How a Table Gets Made

One of the best things about being a custom woodworker is that I get to work with great people.

I recently made a 70″ round sycamore table for Steve and Andrea Luebbert here in St. Louis, and it was a great experience. The process of making their custom table is a perfect illustration of how things work here at David Stine Woodworking. Here is how a table gets made:

1. Though many people find me on the Internet,  I meet most of my clients at shows and events or through referrals from existing clients. I met the Luebberts at an event in St. Louis. The process started when they later contacted me about making a round table for them. They had a specific size in mind, and I came up with a design and sent them a sketch. We then met and discussed details and came up with a final sketch over the course of a week or so:

Sketch for the round table

 

2. After they approved the design they came out to the farm and wood shop to choose their wood species and their boards. They chose sycamore for their table, a beautiful choice. To make the table, I used three sister boards. The wood was sustainably harvested and milled last year, and the boards were dried and ready for the right project:

sawing sycamore copy

Sycamore slab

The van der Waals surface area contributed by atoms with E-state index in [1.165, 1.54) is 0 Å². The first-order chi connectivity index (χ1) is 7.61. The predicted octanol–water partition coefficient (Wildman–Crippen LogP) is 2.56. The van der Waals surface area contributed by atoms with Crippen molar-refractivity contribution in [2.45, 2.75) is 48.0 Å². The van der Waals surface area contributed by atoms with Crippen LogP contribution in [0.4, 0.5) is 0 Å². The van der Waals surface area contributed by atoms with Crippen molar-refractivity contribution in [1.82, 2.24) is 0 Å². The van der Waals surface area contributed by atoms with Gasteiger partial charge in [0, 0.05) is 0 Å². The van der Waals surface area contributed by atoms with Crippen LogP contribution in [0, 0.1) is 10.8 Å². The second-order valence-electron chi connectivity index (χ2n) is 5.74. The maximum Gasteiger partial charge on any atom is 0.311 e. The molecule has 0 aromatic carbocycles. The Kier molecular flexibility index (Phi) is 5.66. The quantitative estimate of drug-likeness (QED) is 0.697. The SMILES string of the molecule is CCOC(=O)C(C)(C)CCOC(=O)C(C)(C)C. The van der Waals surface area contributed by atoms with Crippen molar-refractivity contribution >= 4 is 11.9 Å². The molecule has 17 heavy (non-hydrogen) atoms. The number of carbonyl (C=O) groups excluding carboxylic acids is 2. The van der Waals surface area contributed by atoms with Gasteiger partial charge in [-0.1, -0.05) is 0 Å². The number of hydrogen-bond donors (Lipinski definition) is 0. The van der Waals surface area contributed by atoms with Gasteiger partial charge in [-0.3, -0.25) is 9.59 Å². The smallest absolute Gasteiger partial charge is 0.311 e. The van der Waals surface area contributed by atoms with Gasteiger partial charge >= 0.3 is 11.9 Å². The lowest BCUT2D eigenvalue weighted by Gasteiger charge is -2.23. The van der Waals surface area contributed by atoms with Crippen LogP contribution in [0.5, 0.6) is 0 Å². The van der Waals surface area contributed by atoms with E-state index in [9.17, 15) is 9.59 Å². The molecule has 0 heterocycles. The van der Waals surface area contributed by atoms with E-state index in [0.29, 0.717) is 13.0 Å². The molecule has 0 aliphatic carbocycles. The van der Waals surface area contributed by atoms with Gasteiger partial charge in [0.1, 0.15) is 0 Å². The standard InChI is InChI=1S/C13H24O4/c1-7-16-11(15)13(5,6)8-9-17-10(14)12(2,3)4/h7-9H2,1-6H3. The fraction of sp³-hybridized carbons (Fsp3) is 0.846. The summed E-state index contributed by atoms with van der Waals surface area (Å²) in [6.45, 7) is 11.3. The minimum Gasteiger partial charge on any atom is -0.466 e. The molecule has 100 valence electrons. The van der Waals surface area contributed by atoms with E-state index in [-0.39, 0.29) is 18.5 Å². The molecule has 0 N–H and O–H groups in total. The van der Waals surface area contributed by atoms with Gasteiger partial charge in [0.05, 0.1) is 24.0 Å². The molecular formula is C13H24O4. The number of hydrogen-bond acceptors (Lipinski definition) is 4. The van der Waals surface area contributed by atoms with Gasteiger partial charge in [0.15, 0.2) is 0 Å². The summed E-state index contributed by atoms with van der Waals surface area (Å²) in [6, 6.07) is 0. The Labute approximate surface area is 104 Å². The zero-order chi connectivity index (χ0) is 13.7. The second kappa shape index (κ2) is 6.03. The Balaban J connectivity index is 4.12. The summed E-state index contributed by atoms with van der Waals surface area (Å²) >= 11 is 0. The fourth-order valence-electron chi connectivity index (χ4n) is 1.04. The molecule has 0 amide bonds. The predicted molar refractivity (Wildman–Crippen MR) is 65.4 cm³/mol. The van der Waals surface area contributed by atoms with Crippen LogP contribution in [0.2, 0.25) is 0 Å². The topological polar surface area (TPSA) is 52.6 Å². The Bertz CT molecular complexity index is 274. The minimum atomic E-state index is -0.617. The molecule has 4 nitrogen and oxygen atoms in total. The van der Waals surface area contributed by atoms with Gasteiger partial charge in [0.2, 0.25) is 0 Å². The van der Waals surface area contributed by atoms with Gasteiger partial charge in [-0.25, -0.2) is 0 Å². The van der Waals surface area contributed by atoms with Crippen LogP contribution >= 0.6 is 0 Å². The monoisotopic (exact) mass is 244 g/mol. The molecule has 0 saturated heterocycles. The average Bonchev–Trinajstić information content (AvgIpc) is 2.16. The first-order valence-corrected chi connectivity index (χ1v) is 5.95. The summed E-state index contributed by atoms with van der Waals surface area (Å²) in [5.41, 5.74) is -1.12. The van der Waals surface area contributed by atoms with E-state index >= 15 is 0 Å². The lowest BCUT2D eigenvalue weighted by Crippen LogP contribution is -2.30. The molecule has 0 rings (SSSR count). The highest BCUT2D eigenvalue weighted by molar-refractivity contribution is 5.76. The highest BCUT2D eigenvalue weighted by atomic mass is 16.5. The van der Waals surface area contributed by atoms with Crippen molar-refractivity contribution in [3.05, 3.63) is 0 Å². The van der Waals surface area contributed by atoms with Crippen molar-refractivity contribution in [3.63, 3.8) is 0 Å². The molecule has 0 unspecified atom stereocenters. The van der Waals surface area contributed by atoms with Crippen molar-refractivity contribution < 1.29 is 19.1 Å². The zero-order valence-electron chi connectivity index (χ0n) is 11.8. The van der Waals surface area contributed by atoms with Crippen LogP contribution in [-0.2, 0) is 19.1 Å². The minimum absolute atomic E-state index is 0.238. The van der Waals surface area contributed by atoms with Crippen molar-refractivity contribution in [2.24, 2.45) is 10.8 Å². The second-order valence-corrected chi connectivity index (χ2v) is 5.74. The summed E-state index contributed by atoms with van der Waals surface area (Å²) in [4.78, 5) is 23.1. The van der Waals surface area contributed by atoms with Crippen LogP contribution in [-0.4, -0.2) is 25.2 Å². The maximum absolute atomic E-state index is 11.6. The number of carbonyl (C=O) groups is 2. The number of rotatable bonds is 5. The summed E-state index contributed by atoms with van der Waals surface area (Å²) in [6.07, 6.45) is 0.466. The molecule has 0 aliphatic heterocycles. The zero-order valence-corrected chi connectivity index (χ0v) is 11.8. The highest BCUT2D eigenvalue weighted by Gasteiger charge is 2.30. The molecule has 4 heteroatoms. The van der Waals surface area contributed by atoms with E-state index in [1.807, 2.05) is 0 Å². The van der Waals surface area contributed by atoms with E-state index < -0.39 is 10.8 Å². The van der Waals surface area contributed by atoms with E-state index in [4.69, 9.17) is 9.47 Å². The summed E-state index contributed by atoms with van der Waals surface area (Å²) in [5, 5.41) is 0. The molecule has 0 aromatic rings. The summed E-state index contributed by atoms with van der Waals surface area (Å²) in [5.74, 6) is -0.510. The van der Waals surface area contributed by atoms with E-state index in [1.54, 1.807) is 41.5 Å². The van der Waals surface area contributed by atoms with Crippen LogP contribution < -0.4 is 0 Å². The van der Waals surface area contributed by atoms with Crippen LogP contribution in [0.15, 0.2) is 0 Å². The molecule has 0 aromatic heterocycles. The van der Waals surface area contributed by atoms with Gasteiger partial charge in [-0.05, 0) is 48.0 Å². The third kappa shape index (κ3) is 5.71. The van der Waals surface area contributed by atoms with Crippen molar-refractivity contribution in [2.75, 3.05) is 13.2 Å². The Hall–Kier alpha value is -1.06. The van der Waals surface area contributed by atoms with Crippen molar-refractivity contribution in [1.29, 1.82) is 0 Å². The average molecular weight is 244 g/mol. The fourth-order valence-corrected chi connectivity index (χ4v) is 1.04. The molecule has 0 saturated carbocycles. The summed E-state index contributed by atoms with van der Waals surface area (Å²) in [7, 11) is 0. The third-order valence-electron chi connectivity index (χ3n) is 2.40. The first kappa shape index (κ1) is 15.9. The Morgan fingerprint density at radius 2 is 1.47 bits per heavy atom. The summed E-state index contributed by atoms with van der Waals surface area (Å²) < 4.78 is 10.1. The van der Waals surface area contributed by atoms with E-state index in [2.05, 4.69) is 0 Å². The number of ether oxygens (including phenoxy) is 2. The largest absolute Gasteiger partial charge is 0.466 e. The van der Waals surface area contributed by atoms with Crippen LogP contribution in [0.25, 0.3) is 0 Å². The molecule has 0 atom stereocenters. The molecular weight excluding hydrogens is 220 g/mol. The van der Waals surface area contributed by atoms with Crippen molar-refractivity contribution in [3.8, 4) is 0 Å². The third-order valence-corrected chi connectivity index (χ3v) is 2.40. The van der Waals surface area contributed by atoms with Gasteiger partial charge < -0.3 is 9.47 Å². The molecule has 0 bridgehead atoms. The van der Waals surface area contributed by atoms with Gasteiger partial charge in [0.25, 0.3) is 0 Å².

3. After the boards were chosen they were sawed, planed, and glued together:

The boards are glued and clamped together.

 

4. After a few days of drying, the boards were flattened further then cut into the rough circle of the table top:

4. cutting

 

5. Then, the top was sanded to a smooth finish:

5. sanded

 

6. The hallmark of a David Stine piece is the finish. Hand-rubbed linseed oil is my preferred finish, and I use about 20 coats in all, meticulously applied by hand day after day until the finish is smooth as silk. Why linseed oil? Linseed oil is natural and clear. It doesn’t change the color of the wood; rather, it enhances and protects it. When applied correctly, it forms a durable, naturally waterproof finish, one that brings out the natural beauty of the wood. On this piece the Luebberts wanted a darker tone so I stained the piece before applying the linseed oil.

6. oiled

 

7. The clients chose a simple pedestal base, also of sycamore. Here’s the table, all done and ready for delivery:

7. round table final

 

And that’s how it’s done here at Stine Woodworking!